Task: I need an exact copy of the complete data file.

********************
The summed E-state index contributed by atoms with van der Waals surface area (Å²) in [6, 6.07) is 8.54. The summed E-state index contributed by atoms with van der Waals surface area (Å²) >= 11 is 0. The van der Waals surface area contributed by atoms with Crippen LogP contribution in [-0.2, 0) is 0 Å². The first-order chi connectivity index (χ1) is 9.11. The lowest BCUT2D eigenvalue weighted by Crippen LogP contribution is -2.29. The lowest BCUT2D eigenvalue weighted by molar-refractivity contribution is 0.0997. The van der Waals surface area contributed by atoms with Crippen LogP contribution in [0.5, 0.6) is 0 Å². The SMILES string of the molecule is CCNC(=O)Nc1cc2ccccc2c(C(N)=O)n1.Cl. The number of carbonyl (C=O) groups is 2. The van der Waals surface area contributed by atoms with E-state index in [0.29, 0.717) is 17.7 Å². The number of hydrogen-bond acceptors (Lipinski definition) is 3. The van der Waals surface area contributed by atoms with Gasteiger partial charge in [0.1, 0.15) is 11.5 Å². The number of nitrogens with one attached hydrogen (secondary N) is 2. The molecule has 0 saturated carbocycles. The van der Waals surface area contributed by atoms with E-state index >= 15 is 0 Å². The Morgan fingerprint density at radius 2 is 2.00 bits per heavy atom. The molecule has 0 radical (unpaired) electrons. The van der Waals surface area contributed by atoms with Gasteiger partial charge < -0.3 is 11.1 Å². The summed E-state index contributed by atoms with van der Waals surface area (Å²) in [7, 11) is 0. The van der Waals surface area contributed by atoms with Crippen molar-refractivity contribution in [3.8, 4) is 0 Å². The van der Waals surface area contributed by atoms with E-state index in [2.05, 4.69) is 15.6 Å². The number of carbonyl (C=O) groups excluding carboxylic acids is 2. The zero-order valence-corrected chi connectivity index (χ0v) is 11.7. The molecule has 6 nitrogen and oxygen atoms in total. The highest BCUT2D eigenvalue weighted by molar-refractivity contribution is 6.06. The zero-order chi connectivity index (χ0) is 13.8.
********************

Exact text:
The summed E-state index contributed by atoms with van der Waals surface area (Å²) in [6, 6.07) is 8.54. The summed E-state index contributed by atoms with van der Waals surface area (Å²) >= 11 is 0. The van der Waals surface area contributed by atoms with Crippen LogP contribution in [-0.2, 0) is 0 Å². The first-order chi connectivity index (χ1) is 9.11. The lowest BCUT2D eigenvalue weighted by Crippen LogP contribution is -2.29. The lowest BCUT2D eigenvalue weighted by molar-refractivity contribution is 0.0997. The van der Waals surface area contributed by atoms with Crippen LogP contribution in [0.5, 0.6) is 0 Å². The SMILES string of the molecule is CCNC(=O)Nc1cc2ccccc2c(C(N)=O)n1.Cl. The number of carbonyl (C=O) groups is 2. The van der Waals surface area contributed by atoms with E-state index in [0.29, 0.717) is 17.7 Å². The number of hydrogen-bond acceptors (Lipinski definition) is 3. The van der Waals surface area contributed by atoms with Gasteiger partial charge in [0.1, 0.15) is 11.5 Å². The number of nitrogens with one attached hydrogen (secondary N) is 2. The molecule has 0 saturated carbocycles. The van der Waals surface area contributed by atoms with E-state index >= 15 is 0 Å². The Morgan fingerprint density at radius 2 is 2.00 bits per heavy atom. The molecule has 0 radical (unpaired) electrons. The van der Waals surface area contributed by atoms with Gasteiger partial charge < -0.3 is 11.1 Å². The summed E-state index contributed by atoms with van der Waals surface area (Å²) in [7, 11) is 0. The van der Waals surface area contributed by atoms with Crippen molar-refractivity contribution in [3.8, 4) is 0 Å². The van der Waals surface area contributed by atoms with E-state index in [2.05, 4.69) is 15.6 Å². The number of carbonyl (C=O) groups excluding carboxylic acids is 2. The zero-order valence-corrected chi connectivity index (χ0v) is 11.7. The molecule has 6 nitrogen and oxygen atoms in total. The highest BCUT2D eigenvalue weighted by molar-refractivity contribution is 6.06. The zero-order chi connectivity index (χ0) is 13.8.